It has become commonplace for physicians and medical practices to face audits and payment reviews by commercial health insurers and third-party administrators (“TPAs”) under an ERISA plan. If an overpayment is identified, it is not unusual for the carrier or TPA to recoup the funds allegedly owing. One of the tactics used in recovering the alleged overpayments has become known as “cross-plan offsetting.” Simply put, cross-plan offsetting occurs when overpayment amounts allegedly due by a provider as a result of an audit under Plan A, are offset against payments otherwise owing to the provider under (a separate) Plan B.
Very recently, a federal district court in New Jersey issued a decision, Lutz Surgical Partners PLLC, et al v. Aetna Inc., et al, Case No. 3:15-cv-02595 (BRM)(TJB) (D.N.J, June 21, 2021), holding that Aetna’s cross-plan offsetting was a violation of several sections of ERISA. (Click here to view case text).
The 52-page decision in Lutz is quite extensive, and addresses a variety of issues, including the proper parties to the lawsuit, standing, waiver and unique ERISA related legal issues, all of which are outside the scope of this Legal Alert. On the distinct issue of the legality of cross-plan offsetting, the Court reasoned that when a TPA serves in a fiduciary/trustee capacity for multiple plans, each plan is considered a separate entity and the TPA’s fiduciary obligations run separately to each. The Court continued that offsetting payments due from Plan A to a provider, in order to recoup alleged overpayments due from the provider to Plan B, violated the separate nature of the fiduciary obligations owing to each plan. Thus, the court ruled that Aetna’s cross-plan offsetting violated Section 406(b)(2) of ERISA, which prohibits plan fiduciaries from acting in “any transaction involving the plan on behalf of a party… whose interests are adverse to the interests of the plan or the interests of its participants or beneficiaries.” In addition, the court determined that Aetna violated Section 404(a) of ERISA, which provides that ERISA fiduciaries must discharge their duties with respect to a plan “solely in the interest of the participants and beneficiaries and … for the exclusive purpose of… providing benefits to participants and their beneficiaries.” Indeed, the Court recognized that, “failing to pay a benefit owed to a beneficiary under one plan, in order to recover money for the benefit of another plan [through cross-plan offsetting] may constitute a transfer of money from one plan to another,” all in violation of ERISA.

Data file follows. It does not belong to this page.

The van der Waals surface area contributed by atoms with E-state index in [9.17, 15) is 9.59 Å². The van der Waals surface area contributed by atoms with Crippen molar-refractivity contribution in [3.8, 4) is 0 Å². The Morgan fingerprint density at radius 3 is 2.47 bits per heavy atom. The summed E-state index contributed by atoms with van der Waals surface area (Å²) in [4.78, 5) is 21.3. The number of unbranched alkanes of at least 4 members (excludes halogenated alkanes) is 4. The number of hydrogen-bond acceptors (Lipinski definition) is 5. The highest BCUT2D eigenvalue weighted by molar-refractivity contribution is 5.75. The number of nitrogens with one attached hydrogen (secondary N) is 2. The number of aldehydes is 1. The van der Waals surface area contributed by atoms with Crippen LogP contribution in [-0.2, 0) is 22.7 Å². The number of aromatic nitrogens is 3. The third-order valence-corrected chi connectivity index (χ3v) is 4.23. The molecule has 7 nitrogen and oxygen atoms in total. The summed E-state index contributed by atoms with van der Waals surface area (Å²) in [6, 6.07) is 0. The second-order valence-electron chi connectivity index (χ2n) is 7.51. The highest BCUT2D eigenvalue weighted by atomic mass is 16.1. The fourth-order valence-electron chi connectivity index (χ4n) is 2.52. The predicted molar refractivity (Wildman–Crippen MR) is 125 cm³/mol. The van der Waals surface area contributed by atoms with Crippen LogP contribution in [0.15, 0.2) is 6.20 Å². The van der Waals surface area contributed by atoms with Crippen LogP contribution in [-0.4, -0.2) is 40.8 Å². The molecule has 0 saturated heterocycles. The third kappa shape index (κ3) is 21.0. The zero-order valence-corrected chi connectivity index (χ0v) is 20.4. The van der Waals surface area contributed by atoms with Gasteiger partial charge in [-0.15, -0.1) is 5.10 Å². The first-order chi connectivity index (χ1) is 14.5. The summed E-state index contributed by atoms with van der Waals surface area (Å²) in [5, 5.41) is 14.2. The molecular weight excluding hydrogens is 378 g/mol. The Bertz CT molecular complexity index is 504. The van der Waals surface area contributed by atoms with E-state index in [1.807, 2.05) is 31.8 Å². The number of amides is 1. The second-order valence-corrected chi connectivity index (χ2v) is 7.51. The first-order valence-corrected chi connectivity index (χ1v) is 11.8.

While there are several other legal decisions that have touched on this issue, Lutz appears to be the first court decision to squarely hold that cross-plan offsetting violates ERISA. We doubt this will be last court opinion on the matter.
About the Author: David A. Zarett is a founding member of Weiss Zarett Brofman Sonnenklar & Levy, P.C., and heads up the Firm’s Litigation Department. Mr. Zarett has extensive experience litigating a variety of cases in state and federal courts, which includes disputes with commercial health insurance carriers regarding plan participation and payments. If you have questions about any these issues, or other legal matters uniquely affecting healthcare providers, please reach out to David A. Zarett, Esq. at firstname.lastname@example.org or (516) 926-3301.
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